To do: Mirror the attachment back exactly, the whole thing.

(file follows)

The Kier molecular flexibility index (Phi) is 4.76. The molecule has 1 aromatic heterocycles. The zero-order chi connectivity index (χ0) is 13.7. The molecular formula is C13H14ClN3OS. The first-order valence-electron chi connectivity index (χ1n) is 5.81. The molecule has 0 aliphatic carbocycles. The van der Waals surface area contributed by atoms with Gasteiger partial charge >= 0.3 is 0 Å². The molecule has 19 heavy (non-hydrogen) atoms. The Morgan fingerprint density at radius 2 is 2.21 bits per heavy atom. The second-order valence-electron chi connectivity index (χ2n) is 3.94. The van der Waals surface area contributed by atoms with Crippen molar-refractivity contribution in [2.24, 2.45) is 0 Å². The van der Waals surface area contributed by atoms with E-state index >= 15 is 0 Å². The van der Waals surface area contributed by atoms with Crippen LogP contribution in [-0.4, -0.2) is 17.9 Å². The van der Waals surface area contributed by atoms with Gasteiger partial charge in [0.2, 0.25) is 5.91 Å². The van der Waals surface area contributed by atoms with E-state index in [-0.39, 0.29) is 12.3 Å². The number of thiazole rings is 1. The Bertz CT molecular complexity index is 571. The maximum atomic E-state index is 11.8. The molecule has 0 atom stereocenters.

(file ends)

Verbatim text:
The Kier molecular flexibility index (Phi) is 4.76. The molecule has 1 aromatic heterocycles. The zero-order chi connectivity index (χ0) is 13.7. The molecular formula is C13H14ClN3OS. The first-order valence-electron chi connectivity index (χ1n) is 5.81. The molecule has 0 aliphatic carbocycles. The van der Waals surface area contributed by atoms with Gasteiger partial charge >= 0.3 is 0 Å². The molecule has 19 heavy (non-hydrogen) atoms. The Morgan fingerprint density at radius 2 is 2.21 bits per heavy atom. The second-order valence-electron chi connectivity index (χ2n) is 3.94. The van der Waals surface area contributed by atoms with Crippen molar-refractivity contribution in [2.24, 2.45) is 0 Å². The van der Waals surface area contributed by atoms with E-state index >= 15 is 0 Å². The van der Waals surface area contributed by atoms with Crippen LogP contribution in [-0.4, -0.2) is 17.9 Å². The van der Waals surface area contributed by atoms with Gasteiger partial charge in [0.2, 0.25) is 5.91 Å². The van der Waals surface area contributed by atoms with E-state index in [-0.39, 0.29) is 12.3 Å². The number of thiazole rings is 1. The Bertz CT molecular complexity index is 571. The maximum atomic E-state index is 11.8. The molecule has 0 atom stereocenters.